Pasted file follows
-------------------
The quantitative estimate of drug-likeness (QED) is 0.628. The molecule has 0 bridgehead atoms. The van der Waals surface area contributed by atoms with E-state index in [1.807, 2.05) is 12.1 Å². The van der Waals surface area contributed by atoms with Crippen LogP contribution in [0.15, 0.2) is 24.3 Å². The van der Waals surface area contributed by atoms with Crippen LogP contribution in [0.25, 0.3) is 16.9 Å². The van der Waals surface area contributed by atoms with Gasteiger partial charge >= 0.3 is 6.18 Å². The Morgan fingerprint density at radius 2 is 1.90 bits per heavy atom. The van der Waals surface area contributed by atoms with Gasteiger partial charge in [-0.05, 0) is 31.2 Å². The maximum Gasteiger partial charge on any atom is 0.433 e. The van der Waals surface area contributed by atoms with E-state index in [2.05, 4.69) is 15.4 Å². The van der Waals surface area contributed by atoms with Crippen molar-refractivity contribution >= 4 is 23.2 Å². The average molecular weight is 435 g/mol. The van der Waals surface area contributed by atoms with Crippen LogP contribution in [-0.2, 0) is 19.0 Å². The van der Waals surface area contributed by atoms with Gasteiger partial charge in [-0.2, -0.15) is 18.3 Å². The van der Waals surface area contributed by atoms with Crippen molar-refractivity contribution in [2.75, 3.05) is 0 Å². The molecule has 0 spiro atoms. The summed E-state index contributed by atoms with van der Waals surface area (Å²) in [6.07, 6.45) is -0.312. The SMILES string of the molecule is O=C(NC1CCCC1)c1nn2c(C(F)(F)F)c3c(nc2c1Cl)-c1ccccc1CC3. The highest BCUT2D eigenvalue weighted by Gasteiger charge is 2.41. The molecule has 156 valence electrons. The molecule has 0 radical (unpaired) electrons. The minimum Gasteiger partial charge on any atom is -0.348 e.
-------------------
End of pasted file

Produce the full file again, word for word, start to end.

The quantitative estimate of drug-likeness (QED) is 0.628. The molecule has 0 bridgehead atoms. The van der Waals surface area contributed by atoms with E-state index in [1.807, 2.05) is 12.1 Å². The van der Waals surface area contributed by atoms with Crippen LogP contribution in [0.15, 0.2) is 24.3 Å². The van der Waals surface area contributed by atoms with Crippen LogP contribution in [0.25, 0.3) is 16.9 Å². The van der Waals surface area contributed by atoms with Gasteiger partial charge >= 0.3 is 6.18 Å². The Morgan fingerprint density at radius 2 is 1.90 bits per heavy atom. The van der Waals surface area contributed by atoms with Gasteiger partial charge in [-0.05, 0) is 31.2 Å². The maximum Gasteiger partial charge on any atom is 0.433 e. The van der Waals surface area contributed by atoms with E-state index in [2.05, 4.69) is 15.4 Å². The van der Waals surface area contributed by atoms with Crippen molar-refractivity contribution >= 4 is 23.2 Å². The average molecular weight is 435 g/mol. The van der Waals surface area contributed by atoms with Crippen LogP contribution in [-0.2, 0) is 19.0 Å². The van der Waals surface area contributed by atoms with Gasteiger partial charge in [-0.2, -0.15) is 18.3 Å². The van der Waals surface area contributed by atoms with Crippen molar-refractivity contribution in [2.75, 3.05) is 0 Å². The molecule has 0 spiro atoms. The summed E-state index contributed by atoms with van der Waals surface area (Å²) in [6.07, 6.45) is -0.312. The SMILES string of the molecule is O=C(NC1CCCC1)c1nn2c(C(F)(F)F)c3c(nc2c1Cl)-c1ccccc1CC3. The highest BCUT2D eigenvalue weighted by Gasteiger charge is 2.41. The molecule has 156 valence electrons. The molecule has 0 radical (unpaired) electrons. The minimum Gasteiger partial charge on any atom is -0.348 e.